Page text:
Credit Card Assessed Interest Increasing

Credit card assessed interest is the annualized ratio of total finance charges (including late fees) to the total average daily balances against which the charges were assessed, as defined by the Federal Reserve. In 3Q17 the assessed interest charge jumped to 15%, levels similar to previous business cycle peaks. (See Exhibit 7) This jump may be a result of a maxing out process of the consumer as late fees, cash advance and over-limit fees increase and customers tend to borrow more on their credit cards as a last resort. The higher assessed rate could also encapsulate an incremental mix shift within weaker subprime and private label cards. The spread between the assessed rate and stated average APR rate, which largely reflects Fed rate hikes, is widening. Industry credit card limits of $3.5 trillion are close to the previous 2008 peak while utilization rates are still low. (See Exhibit 8)

A widening gap may be indicative of late-cycle dynamics, and potential mean reversion suggests that stressed consumers may start to increase card utilization soon.

Exhibit 7: Credit Card Assessed Interest Rate vs. Stated APR Rate

Source: FRED

Exhibit 8: Credit Card Utilization Rates (LHS) vs. Card Limits in $Trillions (RHS)

Source: NY Fed Consumer Panel/Equifax

Credit Card Loan Binge to Fund Bitcoin Bubble

The recent Bitcoin mania has now spilled into the card space as well. According to LendEDU, a student loan refinancer, 18% of Bitcoin buyers used a credit card, and of those 22% said they didn’t pay off their credit card balances after their purchase. Almost 90% of those buyers planned to pay off balances by selling their Bitcoin, suggesting overly optimistic assumptions of continued price appreciation. The number of Google searches for “Buy Bitcoin with Credit Card” surged in 4Q17, given the exponential Bitcoin price action up +1,400% in 2017. It isn’t unlikely that consumers are also trying to circumvent cash advance limits. They may be buying crypto currencies on their credit cards and then draining cash from bitcoin ATMs for consumption spending. (See Exhibits 9 and 10)

Exhibit 9: Credit Card Loan Growth (YoY Change)

Source: FRED

Exhibit 10: Buy Bitcoin with Credit Card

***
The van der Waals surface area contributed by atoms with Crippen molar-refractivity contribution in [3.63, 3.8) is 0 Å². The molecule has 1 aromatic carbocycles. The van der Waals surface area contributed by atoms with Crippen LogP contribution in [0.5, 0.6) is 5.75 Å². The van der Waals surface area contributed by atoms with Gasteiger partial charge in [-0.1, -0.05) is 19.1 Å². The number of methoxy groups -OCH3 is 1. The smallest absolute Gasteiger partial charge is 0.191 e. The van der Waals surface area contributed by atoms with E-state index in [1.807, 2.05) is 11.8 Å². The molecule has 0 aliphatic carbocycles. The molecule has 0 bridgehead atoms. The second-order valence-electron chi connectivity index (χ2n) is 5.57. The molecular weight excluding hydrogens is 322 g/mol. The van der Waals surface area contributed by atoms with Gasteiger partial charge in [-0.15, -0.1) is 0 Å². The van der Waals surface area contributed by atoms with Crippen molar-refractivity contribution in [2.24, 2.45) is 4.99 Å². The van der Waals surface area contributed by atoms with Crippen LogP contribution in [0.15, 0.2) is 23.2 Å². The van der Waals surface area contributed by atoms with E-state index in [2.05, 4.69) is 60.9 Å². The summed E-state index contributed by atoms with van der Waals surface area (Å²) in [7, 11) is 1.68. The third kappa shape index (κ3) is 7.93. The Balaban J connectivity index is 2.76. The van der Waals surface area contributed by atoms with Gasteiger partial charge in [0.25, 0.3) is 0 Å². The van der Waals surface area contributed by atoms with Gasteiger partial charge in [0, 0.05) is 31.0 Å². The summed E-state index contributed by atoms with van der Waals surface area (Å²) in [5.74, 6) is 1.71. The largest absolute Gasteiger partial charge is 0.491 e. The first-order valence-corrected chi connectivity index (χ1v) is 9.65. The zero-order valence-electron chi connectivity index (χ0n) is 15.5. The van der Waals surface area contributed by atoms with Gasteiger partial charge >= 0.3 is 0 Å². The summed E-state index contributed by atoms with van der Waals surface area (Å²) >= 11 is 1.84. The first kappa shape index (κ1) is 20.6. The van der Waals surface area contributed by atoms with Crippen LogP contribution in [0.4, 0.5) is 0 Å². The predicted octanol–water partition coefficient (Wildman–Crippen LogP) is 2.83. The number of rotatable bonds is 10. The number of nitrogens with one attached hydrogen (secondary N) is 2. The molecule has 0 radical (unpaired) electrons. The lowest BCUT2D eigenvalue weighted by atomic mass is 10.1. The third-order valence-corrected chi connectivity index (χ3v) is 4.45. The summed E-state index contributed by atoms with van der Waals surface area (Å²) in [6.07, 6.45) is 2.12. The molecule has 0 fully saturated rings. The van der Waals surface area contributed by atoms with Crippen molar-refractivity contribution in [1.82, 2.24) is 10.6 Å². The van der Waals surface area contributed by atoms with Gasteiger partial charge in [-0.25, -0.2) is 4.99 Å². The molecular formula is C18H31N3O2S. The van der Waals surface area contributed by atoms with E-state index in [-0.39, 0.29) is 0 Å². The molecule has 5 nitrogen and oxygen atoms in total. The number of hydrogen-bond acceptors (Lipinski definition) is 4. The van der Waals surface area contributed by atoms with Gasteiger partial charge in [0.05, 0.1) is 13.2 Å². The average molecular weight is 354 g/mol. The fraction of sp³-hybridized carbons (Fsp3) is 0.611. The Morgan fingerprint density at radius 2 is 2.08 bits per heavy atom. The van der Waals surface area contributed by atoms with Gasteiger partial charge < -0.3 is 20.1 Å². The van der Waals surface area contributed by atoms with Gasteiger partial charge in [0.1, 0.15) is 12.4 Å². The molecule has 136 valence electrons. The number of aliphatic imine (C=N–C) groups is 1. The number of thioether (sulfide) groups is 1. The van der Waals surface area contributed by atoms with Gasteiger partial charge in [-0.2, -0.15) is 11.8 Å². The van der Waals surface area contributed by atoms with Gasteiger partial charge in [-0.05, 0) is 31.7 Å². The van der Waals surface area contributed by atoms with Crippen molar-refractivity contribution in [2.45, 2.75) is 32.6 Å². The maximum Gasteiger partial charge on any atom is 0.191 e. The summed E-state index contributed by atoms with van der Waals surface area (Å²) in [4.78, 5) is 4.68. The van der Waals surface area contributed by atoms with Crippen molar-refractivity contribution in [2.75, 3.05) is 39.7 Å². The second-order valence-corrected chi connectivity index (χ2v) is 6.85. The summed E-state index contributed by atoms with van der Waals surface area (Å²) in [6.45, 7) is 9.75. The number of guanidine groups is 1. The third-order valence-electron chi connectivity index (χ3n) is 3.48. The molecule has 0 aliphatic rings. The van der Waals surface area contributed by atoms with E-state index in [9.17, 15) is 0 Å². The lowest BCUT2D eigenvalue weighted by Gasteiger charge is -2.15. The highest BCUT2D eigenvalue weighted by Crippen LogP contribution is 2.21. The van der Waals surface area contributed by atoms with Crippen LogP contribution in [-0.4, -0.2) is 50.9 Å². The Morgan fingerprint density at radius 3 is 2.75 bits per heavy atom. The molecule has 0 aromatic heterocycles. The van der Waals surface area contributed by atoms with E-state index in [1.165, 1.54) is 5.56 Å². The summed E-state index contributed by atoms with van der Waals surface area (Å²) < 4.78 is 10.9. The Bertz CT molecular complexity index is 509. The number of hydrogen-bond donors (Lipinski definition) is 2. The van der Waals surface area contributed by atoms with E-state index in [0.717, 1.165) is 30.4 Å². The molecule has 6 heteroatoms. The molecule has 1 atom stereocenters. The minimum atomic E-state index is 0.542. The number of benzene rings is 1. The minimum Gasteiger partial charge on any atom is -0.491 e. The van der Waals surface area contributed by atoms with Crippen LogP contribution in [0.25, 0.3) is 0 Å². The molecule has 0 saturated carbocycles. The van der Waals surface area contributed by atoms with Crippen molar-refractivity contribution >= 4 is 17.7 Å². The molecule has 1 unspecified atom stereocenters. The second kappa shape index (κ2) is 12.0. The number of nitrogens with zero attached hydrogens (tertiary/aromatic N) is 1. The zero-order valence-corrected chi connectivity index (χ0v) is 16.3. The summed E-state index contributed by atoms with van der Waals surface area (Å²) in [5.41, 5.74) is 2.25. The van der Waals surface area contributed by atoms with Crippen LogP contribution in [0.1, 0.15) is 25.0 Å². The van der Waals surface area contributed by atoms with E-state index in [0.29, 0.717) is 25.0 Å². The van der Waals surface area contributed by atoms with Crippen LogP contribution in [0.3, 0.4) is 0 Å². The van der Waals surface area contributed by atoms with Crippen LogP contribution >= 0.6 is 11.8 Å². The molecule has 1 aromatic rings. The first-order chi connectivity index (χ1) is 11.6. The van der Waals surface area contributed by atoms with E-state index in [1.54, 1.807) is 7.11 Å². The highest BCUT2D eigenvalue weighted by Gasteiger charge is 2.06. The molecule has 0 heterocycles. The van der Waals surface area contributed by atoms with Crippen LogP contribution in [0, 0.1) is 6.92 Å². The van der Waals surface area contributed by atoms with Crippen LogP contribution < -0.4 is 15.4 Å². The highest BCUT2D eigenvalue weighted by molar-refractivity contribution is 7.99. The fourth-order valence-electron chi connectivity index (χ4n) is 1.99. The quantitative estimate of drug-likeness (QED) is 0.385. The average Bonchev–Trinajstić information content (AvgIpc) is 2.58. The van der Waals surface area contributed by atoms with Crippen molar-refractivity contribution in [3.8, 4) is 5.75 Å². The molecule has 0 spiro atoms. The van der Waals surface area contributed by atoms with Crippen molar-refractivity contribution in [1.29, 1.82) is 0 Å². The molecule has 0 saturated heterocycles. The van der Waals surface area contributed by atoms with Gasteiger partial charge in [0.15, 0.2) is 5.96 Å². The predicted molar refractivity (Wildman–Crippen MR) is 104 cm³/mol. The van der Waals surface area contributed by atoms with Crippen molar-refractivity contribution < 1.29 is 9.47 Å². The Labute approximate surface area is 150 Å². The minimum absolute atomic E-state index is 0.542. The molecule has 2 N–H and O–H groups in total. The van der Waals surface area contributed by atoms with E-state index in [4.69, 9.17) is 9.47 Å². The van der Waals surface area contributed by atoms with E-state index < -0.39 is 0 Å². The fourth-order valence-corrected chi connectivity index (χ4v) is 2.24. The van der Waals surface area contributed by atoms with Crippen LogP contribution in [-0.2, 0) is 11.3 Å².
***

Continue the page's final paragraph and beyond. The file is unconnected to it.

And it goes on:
Source: Google

Subprime Auto Delinquencies Soaring

According to the NY Fed and Equifax, subprime auto lending (<620 FICO score) is a $300 billion market accounting for 27% of total motor vehicle loans. Auto finance companies possess a dominant 70% share of the subprime space. Post the GFC, banks have remained cautious focusing on higher credit quality consumers to grow their share of 760+ FICO customers. (See Exhibit 11). Auto finance companies, on the other hand, have been aggressively weakening underwriting standards as shown in Exhibit 11, including for subprime borrowers. Subprime delinquency rates among auto finance companies have been skyrocketing close to 10%, putting the rate in line with 2009. (See Exhibit 12).

Exhibit 11: Outstanding Loan Balances by Origination Credit Score

Source: New York Fed Consumer Credit Panel/Equifax
Note: Credit Score is Equifax Risk Score 3.0

Exhibit 12: Transition into 90+ Days Delinquent by Origination Credit Score

Source: New York Fed Consumer Credit Panel/Equifax
Note: Credit Score is Equifax Risk Score 3.0

Why are Consumer Credit Costs Rising in a Benign Economic Environment?

Consumer credit costs have been rising in an economic environment characterized by tepid economic growth over the last two years. Full year 2017 Real YoY GDP growth was +2.3%, accelerating from +1.5% in 2016, while unemployment is at trough levels of 4.1%. Several potential drivers include:

Decelerating Jobs and Weak Wage Growth

Employment growth has decelerated over the last few years, wages have been growing at a subdued 2-2.5% rate, while the costs of rent, healthcare, food and other living items have been rising at a faster rate. (See Exhibits 13 and 14). As a result, the savings rate has been declining with new spending financed with more credit borrowing. In fact, the personal savings rate has been surprisingly poor this entire cycle. The CEO of Assurant, Inc. (insurer of mobile devices) recently stated in 2017, in talking about the U.S. consumer: “The reality is half of Americans can’t afford to write a $500 check.” This speaks to the great wealth inequity in the U.S. exacerbated by the Fed’s ZIRP and QE policy.

Exhibit 13: U.S. Employment Growth (YoY Change)

Source: FRED

Exhibit 14: Avg. Hourly Earnings for Production and Non-Supervisory Employees (YoY Change)

Source: FRED

Consumer Credit and its Share of Real Disposable Income are at Record Highs

Consumer credit is running at $3.8 trillion surpassing its 2008 peak by +45%, and accounting for a record 29% share of consumer real disposable income and 19% of nominal GDP. (See Exhibits 15 and 16)

Exhibit 15: Total Consumer Credit Owned & Securitized ($in Billions)

Source: FRED

Exhibit 16: Consumer Credit/GDP (LHS) vs. Consumer Credit/ Real Disposable Income (RHS)

Source: FRED